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City Council to consider steps to fix affordable housing shortage

SAN DIEGO -- The City Council is scheduled Monday to address the critical affordable housing shortage in San Diego and consider steps to alleviate the problem.

According to the California Association of Realtors, barely over one quarter of San Diego area households can afford a median priced home. A lack of affordable housing has also contributed, in part, to a significant growth in the area's homeless population.

Soaring residential real estate prices have severely reduced the numbers of houses for sale in the region, as owners of entry-level homes find themselves unable to move up. That restricts the pool of more affordable homes available to prospective first-time purchasers.

City officials last month rolled out several proposals designed to spur the construction of low-income and middle-class housing through incentives, streamlined development standards and a faster review process, direct funding toward affordable housing and directing growth toward transit-friendly areas.

Among the dozen ideas recently offered by Mayor Kevin Faulconer, the San Diego Housing Commission and council members were:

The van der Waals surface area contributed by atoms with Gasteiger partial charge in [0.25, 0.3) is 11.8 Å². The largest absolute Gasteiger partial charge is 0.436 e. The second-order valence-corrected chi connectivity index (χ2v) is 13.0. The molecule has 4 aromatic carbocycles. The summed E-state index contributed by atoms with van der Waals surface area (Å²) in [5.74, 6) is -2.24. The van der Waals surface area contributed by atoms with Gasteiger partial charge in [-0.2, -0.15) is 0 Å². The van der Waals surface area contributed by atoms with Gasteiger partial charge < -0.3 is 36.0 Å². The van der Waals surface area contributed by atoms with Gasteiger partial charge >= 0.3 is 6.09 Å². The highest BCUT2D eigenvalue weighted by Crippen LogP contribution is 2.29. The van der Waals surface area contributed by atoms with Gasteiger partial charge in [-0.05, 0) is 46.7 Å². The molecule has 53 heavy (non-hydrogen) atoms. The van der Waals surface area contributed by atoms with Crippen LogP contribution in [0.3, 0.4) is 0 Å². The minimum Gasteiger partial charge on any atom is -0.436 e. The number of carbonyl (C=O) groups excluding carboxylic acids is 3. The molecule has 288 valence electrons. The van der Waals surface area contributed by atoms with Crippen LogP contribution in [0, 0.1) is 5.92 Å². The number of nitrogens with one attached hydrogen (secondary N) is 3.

-- updating regulations to allow builders to gain higher densities for their projects;

-- streamlining the review process for public and private development projects that are consistent with densities established by existing zoning, community plan or general plan policies for which an environmental impact report was certified;

-- reforming a develop impact fee system that discriminates against affordable units;

-- updating the city's 60-year-old parks master plan; and

-- establishing a $20 million financing fund to encourage development near transit hubs.

Another provision, which would ease regulations on construction of auxiliary units or "granny flats," was recently given a nod by a City Council committee.

Also to be considered by the council are recommendations to amend regulations on infill development -- developing under-used parcels within urban areas -- and reduce costly delays faced by builders by raising from $100 to $1,000 the cost of appealing certain building permits and environmental findings to the City Council. This agenda item would also clarify that appeals need to be heard within two months, and that community planning groups would be exempted from the fee increase.